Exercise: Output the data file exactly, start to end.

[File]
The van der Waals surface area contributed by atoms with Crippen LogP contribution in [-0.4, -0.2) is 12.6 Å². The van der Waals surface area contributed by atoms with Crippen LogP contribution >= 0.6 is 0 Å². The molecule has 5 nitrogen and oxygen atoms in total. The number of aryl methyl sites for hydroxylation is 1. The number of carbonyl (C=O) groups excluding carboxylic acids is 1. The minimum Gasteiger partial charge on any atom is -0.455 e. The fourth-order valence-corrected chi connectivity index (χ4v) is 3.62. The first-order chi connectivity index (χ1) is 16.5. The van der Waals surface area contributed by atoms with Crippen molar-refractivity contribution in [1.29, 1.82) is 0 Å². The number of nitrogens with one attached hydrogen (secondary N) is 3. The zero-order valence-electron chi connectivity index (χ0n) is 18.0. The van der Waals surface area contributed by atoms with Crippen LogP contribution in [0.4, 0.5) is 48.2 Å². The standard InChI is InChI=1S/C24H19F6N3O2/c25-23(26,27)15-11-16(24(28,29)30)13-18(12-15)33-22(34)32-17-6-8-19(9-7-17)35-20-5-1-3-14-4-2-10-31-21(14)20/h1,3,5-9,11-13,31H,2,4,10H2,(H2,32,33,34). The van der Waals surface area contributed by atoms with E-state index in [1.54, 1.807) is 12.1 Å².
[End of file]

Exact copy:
The van der Waals surface area contributed by atoms with Crippen LogP contribution in [-0.4, -0.2) is 12.6 Å². The van der Waals surface area contributed by atoms with Crippen LogP contribution >= 0.6 is 0 Å². The molecule has 5 nitrogen and oxygen atoms in total. The number of aryl methyl sites for hydroxylation is 1. The number of carbonyl (C=O) groups excluding carboxylic acids is 1. The minimum Gasteiger partial charge on any atom is -0.455 e. The fourth-order valence-corrected chi connectivity index (χ4v) is 3.62. The first-order chi connectivity index (χ1) is 16.5. The van der Waals surface area contributed by atoms with Crippen molar-refractivity contribution in [1.29, 1.82) is 0 Å². The number of nitrogens with one attached hydrogen (secondary N) is 3. The zero-order valence-electron chi connectivity index (χ0n) is 18.0. The van der Waals surface area contributed by atoms with Crippen LogP contribution in [0.4, 0.5) is 48.2 Å². The standard InChI is InChI=1S/C24H19F6N3O2/c25-23(26,27)15-11-16(24(28,29)30)13-18(12-15)33-22(34)32-17-6-8-19(9-7-17)35-20-5-1-3-14-4-2-10-31-21(14)20/h1,3,5-9,11-13,31H,2,4,10H2,(H2,32,33,34). The van der Waals surface area contributed by atoms with E-state index in [1.54, 1.807) is 12.1 Å².